If you’re an artist, composer, or producer, you probably have a basic sense of the ways you can make money. Some revenue streams are simple to understand, like playing shows, or selling CDs or t-shirts. But there are many, many more ways that musicians can earn money from their compositions, performances, sound recordings, brand, or knowledge of the craft. We list 42 of them below.
As you read the list, remember that a song has two copyrights: (1) the musical composition, which includes the notes and lyrics, and (2) the sound recording, which is the performance of a musical composition. So if you hear Patsy Cline singing “Crazy” which was written by Willie Nelson, Willie created the musical composition when he wrote down the notes and lyrics. Patsy created the sound recording when she performed Willie’s song, and it was captured on tape. As you browse the list, it’s important to keep these distinctions in mind since there are many times when different parts of the creative team are paid differently. Don’t worry if it feels like too much to keep in your head at once — we get confused, too! Just take a deep breath and dive back in.
1. Publisher advance
Bulk payment to songwriter/composer as part of a publishing deal.
Paid to: songwriter composer by publishing company.
Rate: varies according to deal.
2. Mechanical Royalties
Royalties generated through the licensed reproduction of recordings of your songs — either physical or digital.
Paid to: songwriter/composer by publisher, label, Harry Fox, or digital aggregator like CD Baby.
Rate: 9.1 cents per manufactured copy of song/composition.
Typically a request from an ensemble, presenter, orchestra or other entity for a composer to create an original work for them.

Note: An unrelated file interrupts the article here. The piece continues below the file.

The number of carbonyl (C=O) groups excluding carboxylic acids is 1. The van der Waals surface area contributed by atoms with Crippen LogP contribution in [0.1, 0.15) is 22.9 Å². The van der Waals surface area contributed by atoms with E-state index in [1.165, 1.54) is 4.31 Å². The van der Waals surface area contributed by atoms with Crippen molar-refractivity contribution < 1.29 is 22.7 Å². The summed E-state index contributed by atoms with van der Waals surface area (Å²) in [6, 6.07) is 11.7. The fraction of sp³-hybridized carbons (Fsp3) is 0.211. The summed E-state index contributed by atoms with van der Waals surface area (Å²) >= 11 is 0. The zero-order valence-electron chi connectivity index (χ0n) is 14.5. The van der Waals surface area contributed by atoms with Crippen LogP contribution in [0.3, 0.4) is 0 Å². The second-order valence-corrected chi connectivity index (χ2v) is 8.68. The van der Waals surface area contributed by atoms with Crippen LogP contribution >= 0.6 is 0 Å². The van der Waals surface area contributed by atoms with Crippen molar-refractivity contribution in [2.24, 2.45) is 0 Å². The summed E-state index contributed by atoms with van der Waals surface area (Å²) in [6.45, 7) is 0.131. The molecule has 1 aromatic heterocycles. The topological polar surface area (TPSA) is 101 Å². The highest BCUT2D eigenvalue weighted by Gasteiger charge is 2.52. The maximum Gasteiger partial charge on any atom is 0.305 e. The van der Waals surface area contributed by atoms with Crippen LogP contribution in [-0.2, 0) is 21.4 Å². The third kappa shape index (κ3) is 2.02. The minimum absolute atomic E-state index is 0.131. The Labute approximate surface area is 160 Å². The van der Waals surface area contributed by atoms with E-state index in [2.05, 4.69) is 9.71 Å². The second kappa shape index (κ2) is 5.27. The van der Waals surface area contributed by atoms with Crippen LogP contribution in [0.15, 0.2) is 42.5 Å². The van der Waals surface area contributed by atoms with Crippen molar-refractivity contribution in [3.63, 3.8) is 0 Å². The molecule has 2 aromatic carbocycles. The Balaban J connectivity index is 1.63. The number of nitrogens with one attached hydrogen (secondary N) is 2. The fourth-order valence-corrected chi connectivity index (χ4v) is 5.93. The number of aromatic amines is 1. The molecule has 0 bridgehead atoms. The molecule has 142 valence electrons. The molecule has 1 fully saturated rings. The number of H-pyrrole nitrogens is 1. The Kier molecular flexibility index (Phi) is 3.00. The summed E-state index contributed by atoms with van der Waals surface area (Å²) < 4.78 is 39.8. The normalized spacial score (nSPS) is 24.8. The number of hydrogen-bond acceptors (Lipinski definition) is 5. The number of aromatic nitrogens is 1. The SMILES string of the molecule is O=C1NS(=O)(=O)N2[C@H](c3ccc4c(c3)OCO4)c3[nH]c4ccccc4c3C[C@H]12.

4 Public Performance (PRO) Royalties
Revenue generated when your songs are played on radio, TV, in clubs and restaurants. Paid to songwriter/composer/publisher by ASCAP/BMI/SESAC..
5. Composing Original Works for Broadcast
Typically a commercial request to compose an original jingle, soundtrack, score, or other musical work for a film, TV or cable show, or an ad agency..
6. Synch Licenses
Typically involves licensing an existing work for use in a movie, documentary, TV, video games, internet, or a commercial. Paid to songwriters/composers either via publisher or record label, or via a direct licensing deal with the licensee (movie studio, ad agency, etc) if you are self-published..
7. Sheet Music Sales
Revenue generated by the sale of songs/compositions as sheet music. Paid to songwriter/composer by publisher, or directly from purchasers if you are selling it on your website or at performances..
8. Ringtones Revenue
generated from licensing your songs/compositions for use as ringtones. Paid to songwriter/composer via your publisher, your label or Harry Fox..
9. ASCAPLUS Awards Program
Awarded by ASCAP to writer members of any genre whose performances are primarily in venues outside of broadcast media.
10. Publisher Settlement
Payment from publishers to writers for litigation settlements.PERFORMER AND RECORDING ARTIST REVENUE
11. Salary as Member of Orchestra or Ensemble
Income earned as a salaried member of an orchestra or ensemble.
12. Shows/Performance Fees
Revenue generated from playing in a live setting (for non-salaried players).
13. Record Label Advance
Paid to artist as part of signing a deal.
14. Record Label Support